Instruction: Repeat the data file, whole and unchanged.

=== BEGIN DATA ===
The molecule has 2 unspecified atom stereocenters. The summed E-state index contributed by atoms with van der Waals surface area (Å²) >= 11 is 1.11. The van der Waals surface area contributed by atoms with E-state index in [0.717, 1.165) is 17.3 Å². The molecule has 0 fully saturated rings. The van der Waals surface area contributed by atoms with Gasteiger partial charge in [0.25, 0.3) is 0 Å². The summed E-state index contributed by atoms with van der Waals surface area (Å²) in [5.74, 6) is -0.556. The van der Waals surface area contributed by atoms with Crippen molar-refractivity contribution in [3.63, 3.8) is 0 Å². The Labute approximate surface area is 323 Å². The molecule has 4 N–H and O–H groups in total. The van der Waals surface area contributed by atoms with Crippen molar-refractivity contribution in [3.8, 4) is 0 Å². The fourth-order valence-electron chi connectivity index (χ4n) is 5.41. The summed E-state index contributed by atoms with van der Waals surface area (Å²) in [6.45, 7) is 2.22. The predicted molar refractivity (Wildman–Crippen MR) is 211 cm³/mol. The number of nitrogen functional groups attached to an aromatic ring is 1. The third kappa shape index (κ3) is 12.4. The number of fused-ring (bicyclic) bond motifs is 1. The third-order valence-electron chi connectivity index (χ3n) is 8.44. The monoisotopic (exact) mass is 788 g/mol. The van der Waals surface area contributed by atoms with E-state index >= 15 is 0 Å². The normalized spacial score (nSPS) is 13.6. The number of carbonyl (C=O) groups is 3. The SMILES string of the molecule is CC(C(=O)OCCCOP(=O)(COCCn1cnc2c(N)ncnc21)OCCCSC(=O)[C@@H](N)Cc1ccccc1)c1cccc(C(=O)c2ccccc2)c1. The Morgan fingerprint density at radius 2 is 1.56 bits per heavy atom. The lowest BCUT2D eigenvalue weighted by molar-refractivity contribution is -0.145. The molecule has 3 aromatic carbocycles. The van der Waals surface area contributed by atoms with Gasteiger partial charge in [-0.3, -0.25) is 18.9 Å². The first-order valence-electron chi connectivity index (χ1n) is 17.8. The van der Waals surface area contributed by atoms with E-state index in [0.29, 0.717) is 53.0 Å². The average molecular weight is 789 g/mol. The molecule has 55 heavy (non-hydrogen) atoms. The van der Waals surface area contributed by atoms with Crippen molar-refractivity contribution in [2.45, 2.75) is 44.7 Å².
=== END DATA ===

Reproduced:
The molecule has 2 unspecified atom stereocenters. The summed E-state index contributed by atoms with van der Waals surface area (Å²) >= 11 is 1.11. The van der Waals surface area contributed by atoms with E-state index in [0.717, 1.165) is 17.3 Å². The molecule has 0 fully saturated rings. The van der Waals surface area contributed by atoms with Gasteiger partial charge in [0.25, 0.3) is 0 Å². The summed E-state index contributed by atoms with van der Waals surface area (Å²) in [5.74, 6) is -0.556. The van der Waals surface area contributed by atoms with Crippen molar-refractivity contribution in [3.63, 3.8) is 0 Å². The Labute approximate surface area is 323 Å². The molecule has 4 N–H and O–H groups in total. The van der Waals surface area contributed by atoms with Crippen molar-refractivity contribution in [3.8, 4) is 0 Å². The fourth-order valence-electron chi connectivity index (χ4n) is 5.41. The summed E-state index contributed by atoms with van der Waals surface area (Å²) in [6.45, 7) is 2.22. The predicted molar refractivity (Wildman–Crippen MR) is 211 cm³/mol. The number of nitrogen functional groups attached to an aromatic ring is 1. The third kappa shape index (κ3) is 12.4. The number of fused-ring (bicyclic) bond motifs is 1. The third-order valence-electron chi connectivity index (χ3n) is 8.44. The monoisotopic (exact) mass is 788 g/mol. The van der Waals surface area contributed by atoms with E-state index >= 15 is 0 Å². The normalized spacial score (nSPS) is 13.6. The number of carbonyl (C=O) groups is 3. The SMILES string of the molecule is CC(C(=O)OCCCOP(=O)(COCCn1cnc2c(N)ncnc21)OCCCSC(=O)[C@@H](N)Cc1ccccc1)c1cccc(C(=O)c2ccccc2)c1. The Morgan fingerprint density at radius 2 is 1.56 bits per heavy atom. The lowest BCUT2D eigenvalue weighted by molar-refractivity contribution is -0.145. The molecule has 3 aromatic carbocycles. The van der Waals surface area contributed by atoms with Gasteiger partial charge in [-0.3, -0.25) is 18.9 Å². The first-order valence-electron chi connectivity index (χ1n) is 17.8. The van der Waals surface area contributed by atoms with E-state index in [0.29, 0.717) is 53.0 Å². The average molecular weight is 789 g/mol. The molecule has 55 heavy (non-hydrogen) atoms. The van der Waals surface area contributed by atoms with Crippen molar-refractivity contribution in [2.45, 2.75) is 44.7 Å².